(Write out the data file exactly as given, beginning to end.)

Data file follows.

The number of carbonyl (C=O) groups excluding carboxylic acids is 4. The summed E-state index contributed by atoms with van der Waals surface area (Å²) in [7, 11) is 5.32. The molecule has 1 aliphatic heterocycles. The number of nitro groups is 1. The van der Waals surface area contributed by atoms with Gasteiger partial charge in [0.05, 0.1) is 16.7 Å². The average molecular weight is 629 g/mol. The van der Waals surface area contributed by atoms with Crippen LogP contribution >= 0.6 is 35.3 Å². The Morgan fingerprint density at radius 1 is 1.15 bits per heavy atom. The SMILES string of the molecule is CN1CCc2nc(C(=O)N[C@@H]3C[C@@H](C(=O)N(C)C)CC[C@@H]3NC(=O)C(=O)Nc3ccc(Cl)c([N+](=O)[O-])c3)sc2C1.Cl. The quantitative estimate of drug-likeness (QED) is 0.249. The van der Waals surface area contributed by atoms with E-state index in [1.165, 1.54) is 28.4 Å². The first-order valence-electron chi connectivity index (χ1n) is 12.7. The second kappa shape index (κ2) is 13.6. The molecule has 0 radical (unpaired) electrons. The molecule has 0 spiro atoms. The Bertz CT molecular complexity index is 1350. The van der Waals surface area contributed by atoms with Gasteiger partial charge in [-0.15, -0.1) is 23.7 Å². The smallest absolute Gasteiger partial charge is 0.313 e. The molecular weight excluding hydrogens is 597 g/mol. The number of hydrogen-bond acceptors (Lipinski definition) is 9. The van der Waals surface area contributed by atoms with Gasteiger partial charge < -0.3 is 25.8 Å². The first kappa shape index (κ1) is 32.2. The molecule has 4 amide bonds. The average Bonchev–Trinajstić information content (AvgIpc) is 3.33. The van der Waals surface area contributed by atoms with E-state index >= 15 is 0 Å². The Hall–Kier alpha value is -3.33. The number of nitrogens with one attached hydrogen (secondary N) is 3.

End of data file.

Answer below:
The number of carbonyl (C=O) groups excluding carboxylic acids is 4. The summed E-state index contributed by atoms with van der Waals surface area (Å²) in [7, 11) is 5.32. The molecule has 1 aliphatic heterocycles. The number of nitro groups is 1. The van der Waals surface area contributed by atoms with Gasteiger partial charge in [0.05, 0.1) is 16.7 Å². The average molecular weight is 629 g/mol. The van der Waals surface area contributed by atoms with Crippen LogP contribution >= 0.6 is 35.3 Å². The Morgan fingerprint density at radius 1 is 1.15 bits per heavy atom. The SMILES string of the molecule is CN1CCc2nc(C(=O)N[C@@H]3C[C@@H](C(=O)N(C)C)CC[C@@H]3NC(=O)C(=O)Nc3ccc(Cl)c([N+](=O)[O-])c3)sc2C1.Cl. The quantitative estimate of drug-likeness (QED) is 0.249. The van der Waals surface area contributed by atoms with E-state index in [1.165, 1.54) is 28.4 Å². The first-order valence-electron chi connectivity index (χ1n) is 12.7. The second kappa shape index (κ2) is 13.6. The molecule has 0 radical (unpaired) electrons. The molecule has 0 spiro atoms. The Bertz CT molecular complexity index is 1350. The van der Waals surface area contributed by atoms with Gasteiger partial charge in [-0.15, -0.1) is 23.7 Å². The smallest absolute Gasteiger partial charge is 0.313 e. The molecular weight excluding hydrogens is 597 g/mol. The number of hydrogen-bond acceptors (Lipinski definition) is 9. The van der Waals surface area contributed by atoms with Gasteiger partial charge < -0.3 is 25.8 Å². The first kappa shape index (κ1) is 32.2. The molecule has 4 amide bonds. The average Bonchev–Trinajstić information content (AvgIpc) is 3.33. The van der Waals surface area contributed by atoms with E-state index >= 15 is 0 Å². The Hall–Kier alpha value is -3.33. The number of nitrogens with one attached hydrogen (secondary N) is 3.